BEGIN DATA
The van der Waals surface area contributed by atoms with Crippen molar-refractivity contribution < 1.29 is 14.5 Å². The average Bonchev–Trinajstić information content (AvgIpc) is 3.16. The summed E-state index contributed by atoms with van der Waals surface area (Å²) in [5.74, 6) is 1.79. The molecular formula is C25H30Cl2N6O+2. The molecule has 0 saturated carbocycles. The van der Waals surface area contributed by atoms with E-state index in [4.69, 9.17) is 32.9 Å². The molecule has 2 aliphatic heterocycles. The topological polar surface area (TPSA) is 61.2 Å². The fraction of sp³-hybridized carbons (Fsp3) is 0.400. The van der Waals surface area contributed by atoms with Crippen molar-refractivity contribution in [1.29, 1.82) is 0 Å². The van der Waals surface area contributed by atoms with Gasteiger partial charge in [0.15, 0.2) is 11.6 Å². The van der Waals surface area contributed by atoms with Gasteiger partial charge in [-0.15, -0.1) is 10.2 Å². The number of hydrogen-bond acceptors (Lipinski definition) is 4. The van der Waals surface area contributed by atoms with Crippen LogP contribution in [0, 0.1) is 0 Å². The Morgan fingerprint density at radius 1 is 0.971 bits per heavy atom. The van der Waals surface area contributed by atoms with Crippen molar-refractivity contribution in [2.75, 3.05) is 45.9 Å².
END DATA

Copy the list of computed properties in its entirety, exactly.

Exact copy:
The van der Waals surface area contributed by atoms with Crippen molar-refractivity contribution < 1.29 is 14.5 Å². The average Bonchev–Trinajstić information content (AvgIpc) is 3.16. The summed E-state index contributed by atoms with van der Waals surface area (Å²) in [5.74, 6) is 1.79. The molecular formula is C25H30Cl2N6O+2. The molecule has 0 saturated carbocycles. The van der Waals surface area contributed by atoms with E-state index in [4.69, 9.17) is 32.9 Å². The molecule has 2 aliphatic heterocycles. The topological polar surface area (TPSA) is 61.2 Å². The fraction of sp³-hybridized carbons (Fsp3) is 0.400. The van der Waals surface area contributed by atoms with Crippen molar-refractivity contribution in [1.29, 1.82) is 0 Å². The van der Waals surface area contributed by atoms with Gasteiger partial charge in [0.15, 0.2) is 11.6 Å². The van der Waals surface area contributed by atoms with Gasteiger partial charge in [-0.15, -0.1) is 10.2 Å². The number of hydrogen-bond acceptors (Lipinski definition) is 4. The van der Waals surface area contributed by atoms with Crippen LogP contribution in [0, 0.1) is 0 Å². The Morgan fingerprint density at radius 1 is 0.971 bits per heavy atom. The van der Waals surface area contributed by atoms with Crippen molar-refractivity contribution in [2.75, 3.05) is 45.9 Å².